Nassau County, NY - March 26, 2015 - Nassau County Executive Edward P. Mangano and Police Commissioner Thomas Krumpter today announced that volunteer officers of the Nassau County Auxiliary Police have begun receiving Naloxone or Narcan kits after successfully completing training for use of the life-saving antidote - which can reverse the fatal effects of an Opioid overdose - at the Nassau County Police Academy. Officers who complete the training are required to carry the kits with them while on duty.
“Too many young people are falling victim to heroin and opioid addiction and we must do all that we can to save their lives and put them on the road to recovery,” said County Executive Mangano. “My administration has combated heroin and opioid abuse through a comprehensive strategy that includes enhanced enforcement, education, awareness and treatment offered by our new ‘Shot of Life’ program. By ensuring both police officers and auxiliary police are trained to administer and carry Narcan, we guarantee more lives will be saved from this deadly epidemic.”
Every Nassau County Police Officer on patrol has already been trained to administer Naloxone or Narcan. Training is critical as statistics indicate that 44 people died of heroin overdoses and 115 people died of prescription drug overdoses in Nassau County in 2013. Each Narcan kit consists of a zip bag or pouch containing two prefilled syringes of naloxone, two atomizers for nasal administration, sterile gloves and a booklet on the use of the drug.
“The COP Program is an essential part of our effort to combat the spike in heroin overdoses that is plaguing communities and families on Long Island and across New York State,” Attorney General Schneiderman said. “By providing police officers with naloxone, we are making this life-saving overdose antidote, available in every town, village and hamlet on Long Island.”
Nassau County Acting Police Commissioner Thomas C. Krumpter stated, “Although Naloxone kits have been a required piece of equipment on Nassau County Police Ambulances for many years, the impact of it the hands of our patrol force has been tremendous. In the past few months, some Nassau County police officers have been equipped with Naloxone kits, resulting in numerous lives having been saved from accidental heroin overdoses. With the funding from the Attorney General's office, the entire patrol will now have this life saving tool available to them."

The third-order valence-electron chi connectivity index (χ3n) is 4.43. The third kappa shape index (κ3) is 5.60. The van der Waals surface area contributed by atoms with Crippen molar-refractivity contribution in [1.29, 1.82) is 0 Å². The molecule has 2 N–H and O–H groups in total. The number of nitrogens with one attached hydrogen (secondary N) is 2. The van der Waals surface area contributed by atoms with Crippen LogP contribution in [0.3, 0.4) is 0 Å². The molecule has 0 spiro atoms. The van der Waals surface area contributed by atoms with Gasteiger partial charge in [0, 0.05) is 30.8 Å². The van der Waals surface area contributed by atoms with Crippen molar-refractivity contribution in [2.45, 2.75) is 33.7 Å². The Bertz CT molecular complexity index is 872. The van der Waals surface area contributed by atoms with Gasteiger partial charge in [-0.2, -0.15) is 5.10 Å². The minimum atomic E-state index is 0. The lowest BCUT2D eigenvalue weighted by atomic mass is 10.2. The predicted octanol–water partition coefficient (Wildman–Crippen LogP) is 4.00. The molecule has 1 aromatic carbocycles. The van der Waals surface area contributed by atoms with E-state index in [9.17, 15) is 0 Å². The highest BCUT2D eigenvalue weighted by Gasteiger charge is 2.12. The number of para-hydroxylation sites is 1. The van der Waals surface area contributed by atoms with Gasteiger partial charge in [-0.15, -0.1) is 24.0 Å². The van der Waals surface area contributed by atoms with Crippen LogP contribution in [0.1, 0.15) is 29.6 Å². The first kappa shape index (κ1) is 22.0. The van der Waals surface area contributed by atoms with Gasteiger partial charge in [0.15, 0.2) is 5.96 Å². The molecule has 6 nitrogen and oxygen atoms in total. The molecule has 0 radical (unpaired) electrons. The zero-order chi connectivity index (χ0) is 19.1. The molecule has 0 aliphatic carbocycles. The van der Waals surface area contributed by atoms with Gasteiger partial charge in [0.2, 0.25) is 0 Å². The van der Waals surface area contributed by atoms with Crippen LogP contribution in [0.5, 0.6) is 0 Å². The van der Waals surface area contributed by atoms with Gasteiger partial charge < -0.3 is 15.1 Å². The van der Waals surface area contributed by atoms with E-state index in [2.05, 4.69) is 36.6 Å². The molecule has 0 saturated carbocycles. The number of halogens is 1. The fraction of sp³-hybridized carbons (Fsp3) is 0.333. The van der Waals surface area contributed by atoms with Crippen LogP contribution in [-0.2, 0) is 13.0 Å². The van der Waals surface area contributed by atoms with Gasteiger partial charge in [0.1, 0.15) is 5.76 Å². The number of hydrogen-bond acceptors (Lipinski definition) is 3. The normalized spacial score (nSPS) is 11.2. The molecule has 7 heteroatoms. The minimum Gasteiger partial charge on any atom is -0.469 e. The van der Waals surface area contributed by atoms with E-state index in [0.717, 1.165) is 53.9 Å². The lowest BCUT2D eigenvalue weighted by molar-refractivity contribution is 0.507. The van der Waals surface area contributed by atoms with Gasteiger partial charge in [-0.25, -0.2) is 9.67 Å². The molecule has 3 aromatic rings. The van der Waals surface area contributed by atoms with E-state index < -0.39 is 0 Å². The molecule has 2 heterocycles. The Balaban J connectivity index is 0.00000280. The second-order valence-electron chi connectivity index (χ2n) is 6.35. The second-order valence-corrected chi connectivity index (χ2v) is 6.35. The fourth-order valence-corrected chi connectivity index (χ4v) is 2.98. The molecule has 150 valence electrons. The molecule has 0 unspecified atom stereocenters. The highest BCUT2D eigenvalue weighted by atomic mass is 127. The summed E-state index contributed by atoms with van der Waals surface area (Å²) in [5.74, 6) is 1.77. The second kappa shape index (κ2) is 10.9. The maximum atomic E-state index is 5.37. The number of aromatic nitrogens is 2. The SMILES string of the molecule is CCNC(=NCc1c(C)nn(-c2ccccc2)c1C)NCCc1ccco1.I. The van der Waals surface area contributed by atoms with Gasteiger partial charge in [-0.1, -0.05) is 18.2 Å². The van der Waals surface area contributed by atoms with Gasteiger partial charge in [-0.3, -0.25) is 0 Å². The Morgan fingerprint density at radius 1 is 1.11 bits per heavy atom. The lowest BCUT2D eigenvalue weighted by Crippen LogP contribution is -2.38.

The success of naloxone in combatting opioid overdoses cannot be overstated. In 2014, Nassau County Police Officers and Ambulance Medical Technicians saved the lives of 258 citizens. Since becoming State-certified as an Overdose Responder Program in late 2012, the Mangano administration has hosted more than 70 Overdose Prevention and Drug Abuse Awareness Seminars and trained nearly 3,600 non-medically trained citizens to recognize the signs of an Opioid overdose, attempt rescue breathing and to administer Narcan. At least 10 trainees have reported saving the life of a friend or family member overdosing on an Opioid this year.
To further assist residents, County Executive Mangano and the Long Island Crisis Center, recently launched a new 24 hour a day, seven day a week Mental Health Substance Abuse Helpline, (516) 227-TALK, to better serve residents who struggle with mental illness and substance use disorders.
About the Nassau County Auxiliary Police
The Nassau County Auxiliary Police Program is part of the Nassau County Police Department's Community Safety Unit / Auxiliary Police Section. The main mission of the Auxiliary Police is to help prevent and deter criminal activity by routine patrols in marked Auxiliary Police vehicles, and to ensure the safety of their fellow residents during community events such as parades, fairs, fireworks displays, holiday ceremonies, and festivities, as well as assisting the police and fire departments during severe weather and emergency situations. Every year, the volunteer officers of the Nassau County Auxiliary Police perform over 70,000 hours of service to the residents of Nassau County. For more information, please visit www.pdcnaux.org.